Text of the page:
"Bicyclists don't belong on streets or sidewalks. You are freeloaders and pests."
"I am okay with "vigilante justice" applied to bicyclists."
"Bicyclists need to know just how despised they are."
"Bicyclists are self-entitled freeloaders"
"Oh, I wouldn't be so blatant as to drive into a cyclist. But how would you like to be followed for the entire duration of your ride by someone who's leaning on the horn? There are plenty of ways to spoil your fun without actually touching you."
"But I am here. And behind the wheel. And you had better keep that in mind, because I'm not the only irritated driver."
"Better be careful when you're alone is all I can say."
"The difference between you and me is that I really do carry a gun in my motor vehicle. Spandex boy, this is not a fight you want to start."

Mr. Jim did his best troll imitation, trying to hijack the entire discussion thread with threats and abuse. I tried to report some, but as most of us know, Disqus is relatively insensitive to reporting abuse. Likewise, I tried to find a way, any way, to contact NPR's Ombuds. I left a phone message which was not returned and one of those "fill in this little box and some day, in your next life, if you are really lucky, we will get back to you" comment pages.

I find it interesting that it is soooo easy to reach NPR when they want my donation, and almost impossible to reach an executive, board member, or ombudsman when you want to say something of substance. So NPR, do me a favor. Don't ask for my money any more, either. I'll try to be as hard to contact as you are.

Wednesday, August 20, 2014

Don't Forget to Ride the TORGV

Hello bicyclists,

Hope you all will ride the 2014 TORGV with your friends, FAR FLAT FAST FABULOUS AND FUN!

Registration info at both mail-in and electronic.

Proceeds go to supporting the Bicycle Coalition of NM’s (a 501 c 3) advocacy work to support safe and fun bicycling in NM.  BCNM is the only state-wide advocacy organization that works at the national and state level for bicyclists’ rights.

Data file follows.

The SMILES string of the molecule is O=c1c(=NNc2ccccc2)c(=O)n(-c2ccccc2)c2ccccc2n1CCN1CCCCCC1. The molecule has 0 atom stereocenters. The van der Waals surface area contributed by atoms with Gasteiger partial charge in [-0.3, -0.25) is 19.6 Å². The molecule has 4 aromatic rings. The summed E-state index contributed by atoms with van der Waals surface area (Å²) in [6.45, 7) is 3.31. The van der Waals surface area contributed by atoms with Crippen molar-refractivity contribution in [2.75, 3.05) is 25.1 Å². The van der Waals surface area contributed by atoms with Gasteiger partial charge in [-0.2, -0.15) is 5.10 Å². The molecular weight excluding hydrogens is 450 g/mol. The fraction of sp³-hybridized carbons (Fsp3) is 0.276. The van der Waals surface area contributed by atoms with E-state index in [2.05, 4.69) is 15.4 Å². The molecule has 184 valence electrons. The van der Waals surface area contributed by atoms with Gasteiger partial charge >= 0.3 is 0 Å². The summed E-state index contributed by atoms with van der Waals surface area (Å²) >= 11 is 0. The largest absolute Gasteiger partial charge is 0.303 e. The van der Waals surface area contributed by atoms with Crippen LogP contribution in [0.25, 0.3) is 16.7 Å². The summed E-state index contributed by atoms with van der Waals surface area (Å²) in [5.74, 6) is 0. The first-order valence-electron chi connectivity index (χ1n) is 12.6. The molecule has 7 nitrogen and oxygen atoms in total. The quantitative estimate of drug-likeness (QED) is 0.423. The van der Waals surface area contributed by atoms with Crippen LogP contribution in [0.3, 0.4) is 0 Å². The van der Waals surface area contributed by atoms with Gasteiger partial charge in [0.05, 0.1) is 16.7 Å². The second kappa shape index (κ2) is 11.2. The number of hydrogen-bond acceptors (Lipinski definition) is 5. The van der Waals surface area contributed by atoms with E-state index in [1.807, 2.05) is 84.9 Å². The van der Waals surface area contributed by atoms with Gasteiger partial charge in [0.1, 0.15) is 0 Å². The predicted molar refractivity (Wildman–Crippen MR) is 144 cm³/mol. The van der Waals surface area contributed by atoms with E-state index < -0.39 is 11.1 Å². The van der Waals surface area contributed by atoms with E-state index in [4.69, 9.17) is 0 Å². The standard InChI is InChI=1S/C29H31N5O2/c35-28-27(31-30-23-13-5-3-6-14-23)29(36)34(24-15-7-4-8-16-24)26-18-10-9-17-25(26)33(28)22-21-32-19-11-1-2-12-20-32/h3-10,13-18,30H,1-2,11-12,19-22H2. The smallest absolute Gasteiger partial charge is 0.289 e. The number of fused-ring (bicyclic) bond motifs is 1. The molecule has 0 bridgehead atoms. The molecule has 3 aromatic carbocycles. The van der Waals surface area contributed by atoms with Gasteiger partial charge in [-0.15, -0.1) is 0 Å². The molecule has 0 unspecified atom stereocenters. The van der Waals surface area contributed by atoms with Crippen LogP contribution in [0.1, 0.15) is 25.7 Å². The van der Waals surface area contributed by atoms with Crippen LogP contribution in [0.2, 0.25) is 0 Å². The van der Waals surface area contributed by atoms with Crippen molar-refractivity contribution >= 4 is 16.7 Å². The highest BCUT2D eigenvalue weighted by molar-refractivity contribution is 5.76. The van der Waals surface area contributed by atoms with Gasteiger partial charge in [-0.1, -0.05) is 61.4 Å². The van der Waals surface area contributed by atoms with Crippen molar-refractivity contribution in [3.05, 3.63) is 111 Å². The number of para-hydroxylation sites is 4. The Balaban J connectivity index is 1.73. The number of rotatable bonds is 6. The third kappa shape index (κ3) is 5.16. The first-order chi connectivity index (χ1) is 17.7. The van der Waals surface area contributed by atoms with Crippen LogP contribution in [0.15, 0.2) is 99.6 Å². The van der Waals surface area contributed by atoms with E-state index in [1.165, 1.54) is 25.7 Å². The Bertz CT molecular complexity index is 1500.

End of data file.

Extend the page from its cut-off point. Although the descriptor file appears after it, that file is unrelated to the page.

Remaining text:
Optional jersey for sale this year!

Tandem riders ride for a $60 fee, not $120!  Spread the word to your friends!mi


Diane E. Albert, PhD, JD
Vice President and Board Member, Bicycle Coalition of New Mexico (BCNM)
League of American Bicyclists LCI #2292

Greater Albuquerque Bicyclists Advisory Committee member

League of American Bicyclists National Board Member

P.O. Box 30548
Albuquerque, NM 87190-0548

Tuesday, August 19, 2014

Lessons From The Last Time Civilization Collapsed

Go over to National Public Radio and read this.

"Consider this, if you would: a network of far-flung, powerful, high-tech civilizations closely tied by trade and diplomatic embassies; an accelerating threat of climate change and its pressure on food production; a rising wave of displaced populations ready to sweep across and overwhelm developed nations.
Sound familiar?
While that laundry list of impending doom could be aimed at our era, it's actually a description of the world 3,000 years ago. It is humanity's first "global" dark age as described by archaeologist and George Washington University professor in his recent book ...."

Wednesday, August 13, 2014

School Starts careful out there

With school opening tomorrow, we can expect the usual mass confusion and heavier traffic than we have seen in the last few months.  Watch out for distracted or harried parents ferrying their kids to our various schools (while blocking bike lanes and pulling across your path).

In addition, I would suggest that that folks bicycling or motorcycling to LANL along the Diamond Drive corridor should be extra careful in the section of Diamond Drive between North Road and the Omega Bridge. There are numerous side streets and curbcuts (driveways) where students will add to the existing confusion and we can expect a lot of sometimes oblivious turning and crossing traffic. Several of my LANL colleagues have been decked, at least one suffered major injuries, and many of us have had near misses, myself included.

Be careful out there and if it’s your teen driving to the H.S. make sure he or she takes those car keys seriously.  Like loaded guns and alcohol, smart phones and moving cars don't mix very well.